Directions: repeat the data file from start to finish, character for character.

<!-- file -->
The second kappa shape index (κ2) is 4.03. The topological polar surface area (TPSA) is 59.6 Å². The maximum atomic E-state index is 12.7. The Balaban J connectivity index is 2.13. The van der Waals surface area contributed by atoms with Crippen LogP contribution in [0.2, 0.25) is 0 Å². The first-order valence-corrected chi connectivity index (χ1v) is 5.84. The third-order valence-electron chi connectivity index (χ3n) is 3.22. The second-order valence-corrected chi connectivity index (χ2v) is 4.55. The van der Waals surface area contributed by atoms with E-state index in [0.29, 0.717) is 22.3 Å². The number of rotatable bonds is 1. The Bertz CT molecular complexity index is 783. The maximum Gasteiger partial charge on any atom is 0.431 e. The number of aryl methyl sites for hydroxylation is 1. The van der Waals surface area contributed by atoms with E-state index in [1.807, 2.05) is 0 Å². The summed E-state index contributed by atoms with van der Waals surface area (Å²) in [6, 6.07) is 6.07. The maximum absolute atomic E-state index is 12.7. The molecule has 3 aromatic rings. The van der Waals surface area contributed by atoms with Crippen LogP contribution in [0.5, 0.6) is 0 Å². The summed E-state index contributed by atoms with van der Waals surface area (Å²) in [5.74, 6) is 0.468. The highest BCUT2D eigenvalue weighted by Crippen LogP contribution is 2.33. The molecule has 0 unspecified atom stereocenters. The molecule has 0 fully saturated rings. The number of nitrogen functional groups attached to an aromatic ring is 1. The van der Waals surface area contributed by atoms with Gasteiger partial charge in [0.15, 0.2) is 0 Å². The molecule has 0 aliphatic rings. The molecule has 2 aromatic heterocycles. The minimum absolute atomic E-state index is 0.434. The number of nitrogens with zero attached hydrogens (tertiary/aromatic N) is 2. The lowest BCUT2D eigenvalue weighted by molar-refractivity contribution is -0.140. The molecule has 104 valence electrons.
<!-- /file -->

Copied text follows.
The second kappa shape index (κ2) is 4.03. The topological polar surface area (TPSA) is 59.6 Å². The maximum atomic E-state index is 12.7. The Balaban J connectivity index is 2.13. The van der Waals surface area contributed by atoms with Crippen LogP contribution in [0.2, 0.25) is 0 Å². The first-order valence-corrected chi connectivity index (χ1v) is 5.84. The third-order valence-electron chi connectivity index (χ3n) is 3.22. The second-order valence-corrected chi connectivity index (χ2v) is 4.55. The van der Waals surface area contributed by atoms with E-state index in [0.29, 0.717) is 22.3 Å². The number of rotatable bonds is 1. The Bertz CT molecular complexity index is 783. The maximum Gasteiger partial charge on any atom is 0.431 e. The number of aryl methyl sites for hydroxylation is 1. The van der Waals surface area contributed by atoms with E-state index in [1.807, 2.05) is 0 Å². The summed E-state index contributed by atoms with van der Waals surface area (Å²) in [6, 6.07) is 6.07. The maximum absolute atomic E-state index is 12.7. The molecule has 3 aromatic rings. The van der Waals surface area contributed by atoms with Crippen LogP contribution in [0.5, 0.6) is 0 Å². The summed E-state index contributed by atoms with van der Waals surface area (Å²) in [5.74, 6) is 0.468. The highest BCUT2D eigenvalue weighted by Crippen LogP contribution is 2.33. The molecule has 0 unspecified atom stereocenters. The molecule has 0 fully saturated rings. The number of nitrogen functional groups attached to an aromatic ring is 1. The van der Waals surface area contributed by atoms with Gasteiger partial charge in [0.15, 0.2) is 0 Å². The molecule has 0 aliphatic rings. The molecule has 2 aromatic heterocycles. The minimum absolute atomic E-state index is 0.434. The number of nitrogens with zero attached hydrogens (tertiary/aromatic N) is 2. The lowest BCUT2D eigenvalue weighted by molar-refractivity contribution is -0.140. The molecule has 104 valence electrons.